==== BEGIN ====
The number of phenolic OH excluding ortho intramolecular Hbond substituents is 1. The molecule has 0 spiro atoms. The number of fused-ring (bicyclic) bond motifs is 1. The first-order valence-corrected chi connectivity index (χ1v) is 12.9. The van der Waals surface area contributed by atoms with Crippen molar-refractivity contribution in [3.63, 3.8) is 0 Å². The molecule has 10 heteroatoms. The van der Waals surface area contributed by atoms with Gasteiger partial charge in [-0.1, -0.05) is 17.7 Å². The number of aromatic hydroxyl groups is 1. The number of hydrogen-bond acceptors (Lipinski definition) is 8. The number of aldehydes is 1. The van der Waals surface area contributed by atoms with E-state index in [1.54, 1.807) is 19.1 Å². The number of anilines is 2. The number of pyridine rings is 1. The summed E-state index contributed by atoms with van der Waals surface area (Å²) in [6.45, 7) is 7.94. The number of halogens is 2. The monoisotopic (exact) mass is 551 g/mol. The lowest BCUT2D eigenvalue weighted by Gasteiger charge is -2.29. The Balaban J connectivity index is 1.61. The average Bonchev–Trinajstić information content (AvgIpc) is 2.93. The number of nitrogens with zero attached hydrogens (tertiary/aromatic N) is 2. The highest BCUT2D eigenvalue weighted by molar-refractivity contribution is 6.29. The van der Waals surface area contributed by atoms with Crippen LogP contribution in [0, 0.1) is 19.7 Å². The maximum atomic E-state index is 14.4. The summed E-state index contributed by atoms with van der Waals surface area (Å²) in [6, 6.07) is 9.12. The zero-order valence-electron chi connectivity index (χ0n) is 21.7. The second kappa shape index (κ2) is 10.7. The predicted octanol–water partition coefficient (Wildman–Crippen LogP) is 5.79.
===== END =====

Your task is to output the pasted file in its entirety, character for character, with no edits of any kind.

The number of phenolic OH excluding ortho intramolecular Hbond substituents is 1. The molecule has 0 spiro atoms. The number of fused-ring (bicyclic) bond motifs is 1. The first-order valence-corrected chi connectivity index (χ1v) is 12.9. The van der Waals surface area contributed by atoms with Crippen molar-refractivity contribution in [3.63, 3.8) is 0 Å². The molecule has 10 heteroatoms. The van der Waals surface area contributed by atoms with Gasteiger partial charge in [-0.1, -0.05) is 17.7 Å². The number of aromatic hydroxyl groups is 1. The number of hydrogen-bond acceptors (Lipinski definition) is 8. The number of aldehydes is 1. The van der Waals surface area contributed by atoms with E-state index in [1.54, 1.807) is 19.1 Å². The number of anilines is 2. The number of pyridine rings is 1. The summed E-state index contributed by atoms with van der Waals surface area (Å²) in [6.45, 7) is 7.94. The number of halogens is 2. The monoisotopic (exact) mass is 551 g/mol. The lowest BCUT2D eigenvalue weighted by Gasteiger charge is -2.29. The Balaban J connectivity index is 1.61. The average Bonchev–Trinajstić information content (AvgIpc) is 2.93. The number of nitrogens with zero attached hydrogens (tertiary/aromatic N) is 2. The highest BCUT2D eigenvalue weighted by molar-refractivity contribution is 6.29. The van der Waals surface area contributed by atoms with Crippen LogP contribution in [0, 0.1) is 19.7 Å². The maximum atomic E-state index is 14.4. The summed E-state index contributed by atoms with van der Waals surface area (Å²) in [6, 6.07) is 9.12. The zero-order valence-electron chi connectivity index (χ0n) is 21.7. The second kappa shape index (κ2) is 10.7. The predicted octanol–water partition coefficient (Wildman–Crippen LogP) is 5.79.